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On Their Own

The Ride on 'Seinfeld's' Coattails Is Over for NBC's Monday Night Ladies


NBC calls them "Ladies of Monday Night." Some have more cryptically dubbed them Jerry's kids, or "Must She-TV." Whatever the name, it's time to see if a quartet of programs that have ridden "Seinfeld's" coattails have any pulling power on their own.

Over the past two years, NBC nurtured four comedies--"Caroline in the City," "Suddenly Susan," "The Naked Truth" and "Fired Up"--in the half-hour between "Seinfeld" and "ER," a piece of prime-time real estate that virtually assures the occupant a bigger audience than nearly anything else on television.

Beginning tonight, as the network launches a sitcom block consisting of those series, NBC will learn if viewers were really watching or merely leaving the set on while they paid bills and put the kids to bed.

Fred Barron, who with partner Marco Pennette produces "Caroline in the City" as well as the new NBC comedy "Union Square," acknowledged that following "Seinfeld" has drawbacks as well as advantages.

"The slot's a curse and a blessing," he said. "You know you'll get the audience, and you know you'll get a bunch of people and critics saying you don't deserve it."


The stakes are high for NBC. If the new Monday lineup doesn't succeed, "Seinfeld" (and, for that matter, the network's other veteran favorites, "Frasier" and "Mad About You") will have grown two years older without establishing clear heirs, potentially bringing the top-rated network closer to the ratings terrain of mere mortals.

Television has always tried to use such time periods as a platform to introduce new programs. ABC rolled out "Home Improvement" between "Full House" and "Roseanne," then two of prime-time's most popular series. CBS launched "Cybill" behind "Murphy Brown," and NBC inaugurated "Frasier" after "Seinfeld."

If networks fail to develop new hits to supplant aging ones, the result is usually a ratings slide--just as NBC fell from first to third place in the early 1990s, when "A Different World" and "Wings" proved pallid successors to the programs that helped give them birth, "The Cosby Show" and "Cheers," respectively.

NBC Entertainment President Warren Littlefield downplayed the idea that NBC will have squandered two years' worth of "Seinfeld's" lofty Nielsen orbit if these satellite shows don't work. He called the Monday-night strategy "a tribute to the ability to launch [new shows] behind 'Seinfeld,' and we're just trying to take full advantage of it."

The network will offer comedies from 8-10 p.m. Monday through Thursday, and an unprecedented 18 sitcoms over the entire week. ABC has the next highest sitcom tally, with a dozen scheduled, and some within the industry have questioned whether NBC might be spreading its troops too thin.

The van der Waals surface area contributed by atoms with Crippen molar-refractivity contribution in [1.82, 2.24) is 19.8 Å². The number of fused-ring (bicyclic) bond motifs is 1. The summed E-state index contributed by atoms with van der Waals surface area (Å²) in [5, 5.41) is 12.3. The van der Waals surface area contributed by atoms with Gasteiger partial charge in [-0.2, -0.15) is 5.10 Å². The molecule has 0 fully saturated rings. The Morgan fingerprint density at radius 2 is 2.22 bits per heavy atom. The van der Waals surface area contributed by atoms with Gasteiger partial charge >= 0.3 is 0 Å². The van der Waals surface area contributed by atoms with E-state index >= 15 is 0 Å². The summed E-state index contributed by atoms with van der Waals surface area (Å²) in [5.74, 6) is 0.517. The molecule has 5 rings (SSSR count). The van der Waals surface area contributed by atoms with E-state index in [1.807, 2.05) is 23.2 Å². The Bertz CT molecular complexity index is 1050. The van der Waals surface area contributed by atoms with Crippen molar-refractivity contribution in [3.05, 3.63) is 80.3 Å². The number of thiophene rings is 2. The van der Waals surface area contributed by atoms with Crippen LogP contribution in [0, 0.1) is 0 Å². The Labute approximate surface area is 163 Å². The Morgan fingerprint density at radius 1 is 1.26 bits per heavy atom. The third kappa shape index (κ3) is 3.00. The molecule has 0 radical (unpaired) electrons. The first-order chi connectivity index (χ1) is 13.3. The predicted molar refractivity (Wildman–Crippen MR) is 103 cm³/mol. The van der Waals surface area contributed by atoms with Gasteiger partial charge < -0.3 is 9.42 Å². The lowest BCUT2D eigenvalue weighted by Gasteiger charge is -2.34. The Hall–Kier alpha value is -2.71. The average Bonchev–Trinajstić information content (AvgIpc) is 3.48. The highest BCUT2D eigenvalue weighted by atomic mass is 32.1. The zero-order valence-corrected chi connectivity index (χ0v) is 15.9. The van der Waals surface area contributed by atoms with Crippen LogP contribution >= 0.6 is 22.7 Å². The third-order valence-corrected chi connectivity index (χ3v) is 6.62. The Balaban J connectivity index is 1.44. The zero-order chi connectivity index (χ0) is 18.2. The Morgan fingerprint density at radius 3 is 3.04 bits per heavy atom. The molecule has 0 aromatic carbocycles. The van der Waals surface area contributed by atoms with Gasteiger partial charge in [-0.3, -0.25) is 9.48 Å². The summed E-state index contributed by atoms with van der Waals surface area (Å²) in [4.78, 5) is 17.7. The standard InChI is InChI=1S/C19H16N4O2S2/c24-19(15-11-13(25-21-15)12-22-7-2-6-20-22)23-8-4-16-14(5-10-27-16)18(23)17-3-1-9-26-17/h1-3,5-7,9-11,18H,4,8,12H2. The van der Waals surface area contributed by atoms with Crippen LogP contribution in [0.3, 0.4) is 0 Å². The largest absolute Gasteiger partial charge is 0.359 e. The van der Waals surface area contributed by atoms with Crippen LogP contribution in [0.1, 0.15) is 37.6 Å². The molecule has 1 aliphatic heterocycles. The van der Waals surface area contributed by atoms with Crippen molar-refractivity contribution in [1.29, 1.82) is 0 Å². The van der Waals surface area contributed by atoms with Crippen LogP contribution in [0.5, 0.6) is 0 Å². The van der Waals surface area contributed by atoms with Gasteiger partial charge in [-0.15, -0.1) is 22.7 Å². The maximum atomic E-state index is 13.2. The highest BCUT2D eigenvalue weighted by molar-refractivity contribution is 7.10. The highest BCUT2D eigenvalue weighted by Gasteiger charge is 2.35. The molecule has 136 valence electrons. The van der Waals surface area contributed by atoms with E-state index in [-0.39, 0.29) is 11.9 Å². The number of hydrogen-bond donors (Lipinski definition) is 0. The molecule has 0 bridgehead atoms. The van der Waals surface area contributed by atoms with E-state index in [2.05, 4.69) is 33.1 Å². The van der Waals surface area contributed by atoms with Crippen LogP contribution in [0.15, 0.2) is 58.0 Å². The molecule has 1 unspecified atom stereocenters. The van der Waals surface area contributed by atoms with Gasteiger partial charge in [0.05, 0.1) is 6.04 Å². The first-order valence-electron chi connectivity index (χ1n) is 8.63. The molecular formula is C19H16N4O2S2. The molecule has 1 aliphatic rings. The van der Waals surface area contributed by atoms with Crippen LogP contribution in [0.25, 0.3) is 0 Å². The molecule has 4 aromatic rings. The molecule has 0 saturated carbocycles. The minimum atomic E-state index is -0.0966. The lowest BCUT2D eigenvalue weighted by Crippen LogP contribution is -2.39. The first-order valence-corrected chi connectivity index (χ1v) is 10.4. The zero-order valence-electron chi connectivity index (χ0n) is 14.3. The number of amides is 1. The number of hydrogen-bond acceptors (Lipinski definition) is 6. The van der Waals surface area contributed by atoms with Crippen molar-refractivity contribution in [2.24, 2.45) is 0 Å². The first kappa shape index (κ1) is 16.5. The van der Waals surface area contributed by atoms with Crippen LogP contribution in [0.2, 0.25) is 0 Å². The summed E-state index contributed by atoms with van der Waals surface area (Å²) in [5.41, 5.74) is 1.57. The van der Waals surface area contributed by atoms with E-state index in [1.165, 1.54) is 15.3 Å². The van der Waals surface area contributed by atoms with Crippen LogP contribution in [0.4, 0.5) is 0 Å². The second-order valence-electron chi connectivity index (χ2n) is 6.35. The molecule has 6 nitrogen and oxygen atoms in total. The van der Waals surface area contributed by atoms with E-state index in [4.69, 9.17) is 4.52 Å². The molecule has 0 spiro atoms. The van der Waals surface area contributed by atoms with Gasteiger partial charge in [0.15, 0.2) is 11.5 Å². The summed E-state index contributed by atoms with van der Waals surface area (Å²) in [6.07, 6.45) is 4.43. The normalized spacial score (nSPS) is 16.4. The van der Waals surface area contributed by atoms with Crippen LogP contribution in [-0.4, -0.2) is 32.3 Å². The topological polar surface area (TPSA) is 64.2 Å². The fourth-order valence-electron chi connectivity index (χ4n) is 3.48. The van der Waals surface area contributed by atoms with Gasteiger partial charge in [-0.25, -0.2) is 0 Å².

In addition, several critics have disparaged the similarity of NBC's series. The Monday sitcoms all feature attractive female leads (Brooke Shields, Sharon Lawrence, Lea Thompson and Tea Leoni) playing single characters in urban settings, working in media-oriented jobs. As NBC prepared to announce its schedule last year, those unsure how the shows would be ordered referred to the night as one big show entitled "Caroline, Get Fired Up If You're Suddenly Naked in the City."

Michael Saltzman, who took over this year as executive producer on "The Naked Truth," which stars Leoni, said that in again revising the show he consciously tried to differentiate it from similarly themed programs on NBC, which also include Tuesday night's "NewsRadio" and "Just Shoot Me."

"I felt it was imperative to distinguish ourselves from the other media-based comedies," noted Saltzman, whose other goal was to establish a strong ensemble cast behind Leoni.

NBC has relaxed somewhat regarding a possible backlash toward "The Naked Truth"--which is set at a tabloid newspaper--in the wake of Princess Diana's death. According to Saltzman, the workplace provides a colorful backdrop and was never meant to be the show's focus.

"I felt we were doing nothing that in any way could be deemed offensive, even before the tragedy occurred," he said.

NBC has an advantage touting its shows on other nights because of the millions who tune in Tuesday and Thursday for "Mad About You," "Frasier," "Friends" and "Seinfeld." Littlefield, meanwhile, rejects the notion that the Monday shows may be held to a higher standard because of their "Must-See TV" pedigree, insisting that such second-guessing is more characteristic of critics than viewers.

While no one expects the Monday lineup to attract the same kind of audience those shows did Thursday, the network sees an opportunity to score on a more modest level. CBS' comedies tend to attract an older audience, and "Cosby," "Everybody Loves Raymond" and the latest Bob Newhart vehicle, "George & Leo," feature male leads, making "Cybill" an island of femininity. ABC runs "Monday Night Football," which has historically skewed heavily toward men.

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